Friday, September 24, 2010

Childhood Emotions and How to Cope

Children frequently have a hard to putting their emotions into words or into acceptable actions. If they become angry they will frequently turn to hitting or kicking instead of words. This is not because they are violent; it is because they do not have the social skills yet to voice their anger or frustration.

Listening is an important life skill and one of the most difficult to teach. Many adults are not good listeners but we must make the effort to listen to our kids. When your child speaks to you, show her that her opinion and her life are important. Hang up the phone, stop what you are doing and give her your undivided attention. Ask questions about her day and her stories.

Teach your child empathy for other’s point of view. Ask your child how he would feel if Tommy took the truck away from him. It is important for kids to realize that other people get their feelings hurt also.

If you see your child being kind or considerate to someone else, let them know you saw it. Being nice should be praised as much as a new skill. You do not have to stop the action to praise them but later, let them know you saw the way they were being nice to their friend.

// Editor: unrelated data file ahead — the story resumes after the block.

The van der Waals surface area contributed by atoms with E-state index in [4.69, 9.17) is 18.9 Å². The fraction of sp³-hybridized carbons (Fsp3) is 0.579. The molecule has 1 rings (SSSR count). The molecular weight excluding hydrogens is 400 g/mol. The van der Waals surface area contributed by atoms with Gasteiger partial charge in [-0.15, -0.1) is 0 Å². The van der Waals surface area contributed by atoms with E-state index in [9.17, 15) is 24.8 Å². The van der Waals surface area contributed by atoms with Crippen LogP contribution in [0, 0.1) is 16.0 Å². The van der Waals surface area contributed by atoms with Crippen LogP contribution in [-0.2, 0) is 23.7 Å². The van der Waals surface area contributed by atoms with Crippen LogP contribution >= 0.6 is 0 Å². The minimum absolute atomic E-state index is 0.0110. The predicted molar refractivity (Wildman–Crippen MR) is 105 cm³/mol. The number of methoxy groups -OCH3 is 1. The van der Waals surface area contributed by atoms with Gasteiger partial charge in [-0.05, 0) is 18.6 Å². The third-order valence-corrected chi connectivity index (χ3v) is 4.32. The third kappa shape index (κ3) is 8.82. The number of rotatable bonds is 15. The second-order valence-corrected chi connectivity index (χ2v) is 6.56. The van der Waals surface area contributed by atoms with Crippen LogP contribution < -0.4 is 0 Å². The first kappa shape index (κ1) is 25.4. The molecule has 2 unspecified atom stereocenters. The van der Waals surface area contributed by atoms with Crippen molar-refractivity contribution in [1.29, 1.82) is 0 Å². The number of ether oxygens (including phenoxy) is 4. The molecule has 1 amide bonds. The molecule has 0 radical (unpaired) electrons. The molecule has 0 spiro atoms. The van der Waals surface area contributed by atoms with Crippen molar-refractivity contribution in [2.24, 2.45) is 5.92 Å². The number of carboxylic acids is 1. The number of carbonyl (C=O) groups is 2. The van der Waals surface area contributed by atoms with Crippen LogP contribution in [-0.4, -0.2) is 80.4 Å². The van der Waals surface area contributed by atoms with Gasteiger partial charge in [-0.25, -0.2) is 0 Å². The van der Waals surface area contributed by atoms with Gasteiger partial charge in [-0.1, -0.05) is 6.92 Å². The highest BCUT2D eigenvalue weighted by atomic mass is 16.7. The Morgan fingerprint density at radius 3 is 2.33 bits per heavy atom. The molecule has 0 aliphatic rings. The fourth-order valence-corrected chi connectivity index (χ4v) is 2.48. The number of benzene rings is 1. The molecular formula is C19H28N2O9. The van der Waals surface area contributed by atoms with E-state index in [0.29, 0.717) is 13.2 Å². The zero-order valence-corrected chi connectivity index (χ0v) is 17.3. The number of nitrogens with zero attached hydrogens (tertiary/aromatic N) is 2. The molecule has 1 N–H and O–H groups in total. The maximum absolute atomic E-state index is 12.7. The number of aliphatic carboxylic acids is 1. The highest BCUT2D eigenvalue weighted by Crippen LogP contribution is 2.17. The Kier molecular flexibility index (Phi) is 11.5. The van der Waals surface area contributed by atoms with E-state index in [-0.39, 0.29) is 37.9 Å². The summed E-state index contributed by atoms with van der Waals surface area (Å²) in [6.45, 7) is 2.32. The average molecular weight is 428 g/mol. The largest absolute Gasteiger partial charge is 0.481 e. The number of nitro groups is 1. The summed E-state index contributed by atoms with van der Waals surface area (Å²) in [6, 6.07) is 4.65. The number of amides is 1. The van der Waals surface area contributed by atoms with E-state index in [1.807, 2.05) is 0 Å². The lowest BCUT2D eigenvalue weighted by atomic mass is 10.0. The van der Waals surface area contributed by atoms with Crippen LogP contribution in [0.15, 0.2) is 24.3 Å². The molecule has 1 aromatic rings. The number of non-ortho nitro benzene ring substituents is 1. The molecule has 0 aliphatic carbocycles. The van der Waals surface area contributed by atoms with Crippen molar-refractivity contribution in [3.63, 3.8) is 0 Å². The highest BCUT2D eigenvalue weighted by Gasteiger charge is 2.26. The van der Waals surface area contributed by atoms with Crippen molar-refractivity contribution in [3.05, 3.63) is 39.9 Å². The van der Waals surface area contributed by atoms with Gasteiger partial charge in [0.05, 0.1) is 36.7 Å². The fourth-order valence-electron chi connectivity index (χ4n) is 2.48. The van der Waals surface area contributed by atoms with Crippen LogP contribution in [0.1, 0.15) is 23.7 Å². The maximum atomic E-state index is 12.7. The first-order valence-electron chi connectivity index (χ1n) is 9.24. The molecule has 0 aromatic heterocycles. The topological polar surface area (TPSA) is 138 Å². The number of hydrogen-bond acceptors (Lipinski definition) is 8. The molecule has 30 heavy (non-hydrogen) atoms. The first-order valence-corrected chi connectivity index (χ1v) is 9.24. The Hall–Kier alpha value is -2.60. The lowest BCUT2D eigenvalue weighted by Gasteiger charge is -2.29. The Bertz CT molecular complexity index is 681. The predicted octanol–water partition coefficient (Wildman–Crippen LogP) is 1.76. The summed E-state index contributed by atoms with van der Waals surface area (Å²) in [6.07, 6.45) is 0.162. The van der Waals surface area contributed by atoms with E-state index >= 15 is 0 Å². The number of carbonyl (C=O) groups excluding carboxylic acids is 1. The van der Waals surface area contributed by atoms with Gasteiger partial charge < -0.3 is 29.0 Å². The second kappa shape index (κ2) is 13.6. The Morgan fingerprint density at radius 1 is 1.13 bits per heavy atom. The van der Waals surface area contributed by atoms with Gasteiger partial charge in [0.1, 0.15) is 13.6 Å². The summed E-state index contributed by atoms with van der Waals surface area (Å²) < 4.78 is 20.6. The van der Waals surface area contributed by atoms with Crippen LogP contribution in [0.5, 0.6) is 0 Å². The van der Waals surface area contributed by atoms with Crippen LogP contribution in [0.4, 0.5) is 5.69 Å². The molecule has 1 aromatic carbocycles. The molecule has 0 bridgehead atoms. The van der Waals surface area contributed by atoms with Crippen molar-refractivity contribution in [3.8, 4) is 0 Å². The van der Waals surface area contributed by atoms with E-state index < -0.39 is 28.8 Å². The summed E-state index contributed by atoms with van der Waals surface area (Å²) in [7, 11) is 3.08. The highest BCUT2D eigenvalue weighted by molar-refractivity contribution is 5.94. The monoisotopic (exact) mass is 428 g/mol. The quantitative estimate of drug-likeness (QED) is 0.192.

Taking turns is usually very hard for kids. Role play with them; let them play with a toy and then you ask to play with it. This will not only teach them to share but will also show them an appropriate way to ask to play with something.

Explain to your child that all of his emotions are okay but all of his actions are not. It is never appropriate to hit, kick or bite someone and it is dangerous to run away from you when they are upset.

Sometimes children become frustrated that things are hard for them to do. This is when you explain that something else that they can do easily now, used to be hard for them to do. They just have to practice to make it easier.

Children need to develop reasoning skills. Use everyday activities to encourage that. When you wake up in the morning, tell him that it is raining outside, what should you wear today? If your child asks you why all of the time, turn the question back on him by saying, “I am not sure, why do you think it is that way?” Then discuss his thoughts with him.

These can all help us through the tough times of dealing with emotional children. Just take a deep breath and try to explain to them. This is not the time for you to act irrationally. If you become upset or frustrated, how can you expect your kids to know how to act appropriately? Take a deep breath and then smile and help your child. These are reactions that you want your child to learn and children always learn at home first.

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